So drying is shorter in the heat, but so too is the supply of water in such heat. Ibrahim outlined that they now need to use water pumps to increase water access on the farm due to the shortening rains in the area. Local farmers are permitted to top up from the river nearby, and so the farm is relatively climate resilient for now. Their instances of disease in plants and pests have been minimal at these times fortunately, which points to good choices of shrubbery and ‘distracting’ plants they’ve left around the coffee area which many bugs prefer. But, much like we saw in Meru, the only pesky one is the little leaf mining melli bug, which Kenyan coffee falls victim to regularly nowadays. However, the little bugs don’t quite appreciate the quality of coffee they’re missing out on, and seem to only go for the leaves and not the juicy cherries…
We finished up at Kimoso slightly earlier than we did with Mutai as they have only one coffee farming section, so a tour runs a little quicker. After a quick piccy and a North Star t-shirt handover to Ibrahim (well deserved for certain), the journey began to our third and slightly more mysterious stop…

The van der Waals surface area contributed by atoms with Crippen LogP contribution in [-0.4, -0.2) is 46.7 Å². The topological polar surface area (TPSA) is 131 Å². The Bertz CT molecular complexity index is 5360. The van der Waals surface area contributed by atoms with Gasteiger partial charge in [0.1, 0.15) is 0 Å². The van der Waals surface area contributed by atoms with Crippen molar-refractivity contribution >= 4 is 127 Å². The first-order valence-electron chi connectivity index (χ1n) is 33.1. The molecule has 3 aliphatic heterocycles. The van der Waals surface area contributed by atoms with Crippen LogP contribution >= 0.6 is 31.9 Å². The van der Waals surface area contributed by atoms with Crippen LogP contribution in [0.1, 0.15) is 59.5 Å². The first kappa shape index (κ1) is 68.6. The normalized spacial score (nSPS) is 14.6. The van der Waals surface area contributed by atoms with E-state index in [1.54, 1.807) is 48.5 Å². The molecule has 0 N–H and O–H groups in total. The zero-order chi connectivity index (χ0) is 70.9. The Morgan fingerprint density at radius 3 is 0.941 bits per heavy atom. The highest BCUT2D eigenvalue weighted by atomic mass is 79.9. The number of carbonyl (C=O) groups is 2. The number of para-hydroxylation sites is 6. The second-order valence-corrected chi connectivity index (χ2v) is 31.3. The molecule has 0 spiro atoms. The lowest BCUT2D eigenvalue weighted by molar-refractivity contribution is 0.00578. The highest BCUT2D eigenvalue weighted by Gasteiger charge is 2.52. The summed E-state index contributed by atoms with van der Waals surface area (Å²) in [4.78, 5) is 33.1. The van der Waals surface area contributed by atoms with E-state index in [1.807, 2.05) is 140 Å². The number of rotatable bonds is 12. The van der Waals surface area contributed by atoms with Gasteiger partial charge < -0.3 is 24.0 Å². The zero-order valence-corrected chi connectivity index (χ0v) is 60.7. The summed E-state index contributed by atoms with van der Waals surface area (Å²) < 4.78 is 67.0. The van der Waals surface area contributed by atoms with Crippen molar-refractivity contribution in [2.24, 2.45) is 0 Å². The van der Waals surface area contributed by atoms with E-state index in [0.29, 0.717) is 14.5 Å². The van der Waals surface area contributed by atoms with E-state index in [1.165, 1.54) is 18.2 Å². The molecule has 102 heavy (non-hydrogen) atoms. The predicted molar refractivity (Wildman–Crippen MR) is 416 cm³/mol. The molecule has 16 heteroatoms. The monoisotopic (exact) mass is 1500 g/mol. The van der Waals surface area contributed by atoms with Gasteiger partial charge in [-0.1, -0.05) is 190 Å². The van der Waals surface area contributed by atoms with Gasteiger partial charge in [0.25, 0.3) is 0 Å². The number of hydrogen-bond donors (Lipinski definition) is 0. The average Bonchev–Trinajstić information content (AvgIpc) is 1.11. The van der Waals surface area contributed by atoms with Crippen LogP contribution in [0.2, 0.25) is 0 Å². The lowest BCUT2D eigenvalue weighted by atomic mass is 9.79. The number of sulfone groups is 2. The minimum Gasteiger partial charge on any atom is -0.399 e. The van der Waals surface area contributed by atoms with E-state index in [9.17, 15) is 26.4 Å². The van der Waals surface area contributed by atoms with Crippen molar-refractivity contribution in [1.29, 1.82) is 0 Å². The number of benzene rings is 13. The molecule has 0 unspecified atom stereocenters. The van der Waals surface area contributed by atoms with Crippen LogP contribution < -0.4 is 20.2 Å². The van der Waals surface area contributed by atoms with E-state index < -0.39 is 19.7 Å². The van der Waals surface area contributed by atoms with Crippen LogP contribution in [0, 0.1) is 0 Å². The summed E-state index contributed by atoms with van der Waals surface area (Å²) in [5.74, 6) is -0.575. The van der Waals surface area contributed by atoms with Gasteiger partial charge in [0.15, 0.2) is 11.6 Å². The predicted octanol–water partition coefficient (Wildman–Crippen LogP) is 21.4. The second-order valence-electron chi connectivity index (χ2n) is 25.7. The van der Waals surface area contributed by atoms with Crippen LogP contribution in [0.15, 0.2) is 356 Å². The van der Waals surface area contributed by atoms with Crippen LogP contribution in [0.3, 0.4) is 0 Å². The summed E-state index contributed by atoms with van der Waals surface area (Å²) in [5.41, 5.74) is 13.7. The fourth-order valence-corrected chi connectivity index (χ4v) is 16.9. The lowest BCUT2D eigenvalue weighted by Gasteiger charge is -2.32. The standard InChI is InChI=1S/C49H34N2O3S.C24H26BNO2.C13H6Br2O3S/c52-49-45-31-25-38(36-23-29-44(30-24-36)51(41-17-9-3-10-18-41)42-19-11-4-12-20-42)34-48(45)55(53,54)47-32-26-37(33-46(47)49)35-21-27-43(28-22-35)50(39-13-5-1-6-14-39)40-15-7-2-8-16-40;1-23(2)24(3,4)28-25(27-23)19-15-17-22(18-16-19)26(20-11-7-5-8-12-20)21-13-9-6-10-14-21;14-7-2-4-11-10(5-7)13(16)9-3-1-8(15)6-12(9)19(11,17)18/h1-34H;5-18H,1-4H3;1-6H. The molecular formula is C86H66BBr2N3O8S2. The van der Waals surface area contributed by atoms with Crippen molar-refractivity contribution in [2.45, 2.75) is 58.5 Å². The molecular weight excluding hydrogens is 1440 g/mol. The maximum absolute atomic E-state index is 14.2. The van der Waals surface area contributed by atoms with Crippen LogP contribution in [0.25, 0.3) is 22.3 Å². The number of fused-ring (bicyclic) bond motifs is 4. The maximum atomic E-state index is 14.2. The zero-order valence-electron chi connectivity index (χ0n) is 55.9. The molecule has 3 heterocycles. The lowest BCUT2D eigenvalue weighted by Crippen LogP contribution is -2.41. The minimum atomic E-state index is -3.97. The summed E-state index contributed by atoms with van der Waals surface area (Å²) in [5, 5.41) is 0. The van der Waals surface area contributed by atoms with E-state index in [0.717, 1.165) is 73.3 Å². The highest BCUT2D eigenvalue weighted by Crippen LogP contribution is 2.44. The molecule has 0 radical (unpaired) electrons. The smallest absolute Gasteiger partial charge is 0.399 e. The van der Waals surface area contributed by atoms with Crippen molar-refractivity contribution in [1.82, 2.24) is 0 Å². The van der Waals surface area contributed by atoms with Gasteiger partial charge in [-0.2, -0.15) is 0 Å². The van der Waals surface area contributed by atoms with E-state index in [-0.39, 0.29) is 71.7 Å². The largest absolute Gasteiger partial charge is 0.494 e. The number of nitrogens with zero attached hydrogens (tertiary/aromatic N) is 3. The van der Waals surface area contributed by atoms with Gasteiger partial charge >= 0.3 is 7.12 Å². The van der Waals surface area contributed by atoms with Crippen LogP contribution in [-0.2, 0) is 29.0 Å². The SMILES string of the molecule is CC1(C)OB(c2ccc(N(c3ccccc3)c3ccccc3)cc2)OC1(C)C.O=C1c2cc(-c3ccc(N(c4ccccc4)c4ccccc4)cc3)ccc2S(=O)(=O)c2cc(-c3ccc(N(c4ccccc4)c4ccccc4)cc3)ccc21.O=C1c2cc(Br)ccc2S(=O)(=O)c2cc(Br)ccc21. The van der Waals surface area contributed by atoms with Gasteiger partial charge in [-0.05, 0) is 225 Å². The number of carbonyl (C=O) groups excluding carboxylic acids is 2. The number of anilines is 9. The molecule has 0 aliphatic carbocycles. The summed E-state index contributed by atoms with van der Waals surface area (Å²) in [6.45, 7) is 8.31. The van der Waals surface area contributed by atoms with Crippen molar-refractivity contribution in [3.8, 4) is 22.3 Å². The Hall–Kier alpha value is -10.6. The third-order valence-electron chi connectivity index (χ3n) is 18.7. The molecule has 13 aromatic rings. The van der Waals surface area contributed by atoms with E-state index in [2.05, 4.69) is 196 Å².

Meeting Mr. Harry Tsyamba at the Kiseto Estate, Mt. Elgon, Kitale
Ok, so the final stop on the tour took us to a more reasonable distance of 12-15km from Kimoso. Still in Kitale and in view of Mt. Elgon, we travelled with Ibrahim most of the way to the Kiseto Estate to meet with Harry Tsyamba and his family – someone that even Vava had not yet met face-to-face despite some contact by phone prior to our arrangement of the visit. Little did we know we’d see yet another incredible agroforestry project in action, but perhaps more impressive was the story and vision behind Harry’s work with the team there!
Upon arrival we were approaching dusk and light was getting lower, but we were still greeted and welcomed by the farm team and family from the house on the land. To our left before turning into the estate were the family’s tea plants, where the locally important and in-country favourite of Kenyan tea hails from. But as we entered, it was clear that this farm was a long-time practice of regenerative agriculture from the similarity of it to Mutai’s layout – slightly wilder than the word ‘farm’ conjures up in your head, but with good reason. Towering over us were fruit trees, avocados hanging, macadamia nut trees and other shade trees to bring biodiversity into the farm area. Nearby the coffee area we could see the sugar cane production, maize production and the tea trees aforementioned. It was clear that this is no beginner’s farm!